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What are Emission Control Areas?

An application for designating a sea area as an Emission Control Area (ECA) must be approved by the Parties to Annex VI. ECAs may be designated for sulphur oxides (SOx) and particulate matter (PM), or nitrogen oxides (NOx), or all three types of emissions, subject to a proposal from an IMO member country.
Annex VI originally set a limit of 1.50 percent sulphur for marine fuel oil used by ships sailing in designated Sulphur Emission Control Areas (SECAs).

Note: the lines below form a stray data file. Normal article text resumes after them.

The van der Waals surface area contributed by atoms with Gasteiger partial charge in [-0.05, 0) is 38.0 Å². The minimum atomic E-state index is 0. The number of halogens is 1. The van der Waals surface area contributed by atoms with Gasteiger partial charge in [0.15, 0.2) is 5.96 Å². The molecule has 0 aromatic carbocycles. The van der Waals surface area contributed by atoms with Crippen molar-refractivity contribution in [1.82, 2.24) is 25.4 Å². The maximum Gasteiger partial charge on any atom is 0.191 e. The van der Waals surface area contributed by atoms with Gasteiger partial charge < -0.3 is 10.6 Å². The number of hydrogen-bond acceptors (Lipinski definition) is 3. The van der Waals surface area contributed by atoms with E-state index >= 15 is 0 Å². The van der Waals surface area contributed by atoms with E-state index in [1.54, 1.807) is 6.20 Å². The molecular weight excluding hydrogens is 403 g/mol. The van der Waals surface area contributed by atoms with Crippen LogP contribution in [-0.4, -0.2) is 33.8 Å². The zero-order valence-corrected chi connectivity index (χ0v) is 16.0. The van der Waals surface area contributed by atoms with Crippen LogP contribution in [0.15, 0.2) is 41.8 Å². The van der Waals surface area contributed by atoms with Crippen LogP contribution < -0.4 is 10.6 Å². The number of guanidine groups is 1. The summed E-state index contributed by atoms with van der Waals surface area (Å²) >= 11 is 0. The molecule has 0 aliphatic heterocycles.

The revised Annex VI lowered the sulphur limit in SECAs to 1.00 percent from July 2010 and to 0.10 percent as from 2015. The Baltic Sea was the first SECA to enter into force in 2006, followed by the North Sea (including the English Channel) in 2007. In March 2010, the IMO officially designated waters extending 200 nautical miles (370 kilometers) from the coast of the United States and Canada as the first “full” ECA, i.e. covering SOx, PM and NOx. The decision entered into force from August 2011 and the stricter sulphur limits became effective from August 2012.

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